The New York Times has urged the American government to grant former NSA contractor Edward Snowden clemency or a reduced punishment owing to the public value of his revelations over the National Security Agency’s intelligence-gathering programs.
The daily’s editorial board argues that it is only thanks to Snowden that Americans now understand the extent to which their internet and telephone communications are monitored by the NSA. By leaking the classified information to the media, the whistle-blower has succeeded in his goal of prompting a review of oversight and accountability of the country’s intelligence agencies.
“Considering the enormous value of the information he has revealed, and the abuses he has exposed, Mr. Snowden deserves better than a life of permanent exile, fear and flight. He may have committed a crime to do so, but he has done his country a great service,” the New York Times’ editorial board wrote.
The Guardian, a British newspaper that along with The Washington Post published Snowden’s leaked documents, also called for President Barack Obama to pardon Snowden in its own editorial published on Wednesday.
“We hope that calm heads within the present administration are working on a strategy to allow Mr Snowden to return to the U.S. with dignity, and the president to use his executive powers to treat him humanely and in a manner that would be a shining example about the value of whistleblowers and of free speech itself,” The Guardian wrote.
Snowden is currently living in Russia, which granted him temporary asylum when he fled the US after leaking the information, much to the chagrin of American authorities who want him to return and face trial on espionage charges.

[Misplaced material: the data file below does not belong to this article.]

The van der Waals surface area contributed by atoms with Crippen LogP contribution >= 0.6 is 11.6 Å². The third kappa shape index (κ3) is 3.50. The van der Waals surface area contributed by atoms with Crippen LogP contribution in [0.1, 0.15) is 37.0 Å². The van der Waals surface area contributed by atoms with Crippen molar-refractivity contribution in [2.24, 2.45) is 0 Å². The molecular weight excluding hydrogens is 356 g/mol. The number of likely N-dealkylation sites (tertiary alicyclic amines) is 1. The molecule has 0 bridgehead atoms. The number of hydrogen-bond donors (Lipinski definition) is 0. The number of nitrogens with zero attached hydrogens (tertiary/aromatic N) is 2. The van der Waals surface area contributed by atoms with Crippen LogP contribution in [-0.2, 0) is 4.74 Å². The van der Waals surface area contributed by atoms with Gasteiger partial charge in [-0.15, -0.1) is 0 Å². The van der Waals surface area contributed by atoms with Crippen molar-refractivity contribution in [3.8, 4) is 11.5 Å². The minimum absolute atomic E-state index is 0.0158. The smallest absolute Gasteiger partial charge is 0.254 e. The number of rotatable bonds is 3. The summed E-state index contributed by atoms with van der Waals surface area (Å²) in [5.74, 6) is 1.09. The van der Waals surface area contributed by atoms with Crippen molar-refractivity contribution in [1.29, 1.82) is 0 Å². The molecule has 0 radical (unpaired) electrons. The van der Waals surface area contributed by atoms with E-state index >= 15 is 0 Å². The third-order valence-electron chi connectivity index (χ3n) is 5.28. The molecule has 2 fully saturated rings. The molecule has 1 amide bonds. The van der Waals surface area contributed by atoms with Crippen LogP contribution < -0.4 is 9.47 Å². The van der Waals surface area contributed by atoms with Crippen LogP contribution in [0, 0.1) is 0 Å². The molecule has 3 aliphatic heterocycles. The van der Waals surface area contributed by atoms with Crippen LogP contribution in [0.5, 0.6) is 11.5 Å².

Last week, a federal judge ruled that the NSA’s collection of phone call records is lawful, although another judge earlier in December questioned the program’s constitutionality. The Supreme Court is now expected to take up the issue.
Snowden’s temporary Russian visa is due to expire in August 2014. In the US he faces two charges of espionage and one of stealing government property and each of those three charges carries a possible 10-year prison sentence. However, the NYT suggests that in reality state prosecutors would add to those charges so that Snowden would be given a life sentence.
The NSA’s incoming deputy director, Rick Ledgett, recently told CBS News he would be in favour of negotiating an amnesty with Snowden in exchange for the documents in his possession, but the White House has dismissed that suggestion.
Barack Obama has claimed that he passed laws designed to protect intelligence staff-turned-whostleblowers but according to the NYT Snowden’s actions were “clearly justified” as those laws do not cover private contractors, only government employees.
The editorial listed several ways the NSA had violated the public trust, saying it broke federal privacy laws “thousands of times a year.” It appealed to Obama to give Snowden “an incentive to return home”.
“When someone reveals that government officials have routinely and deliberately broken the law, that person should not face life in prison at the hands of the same government,” the newspaper wrote.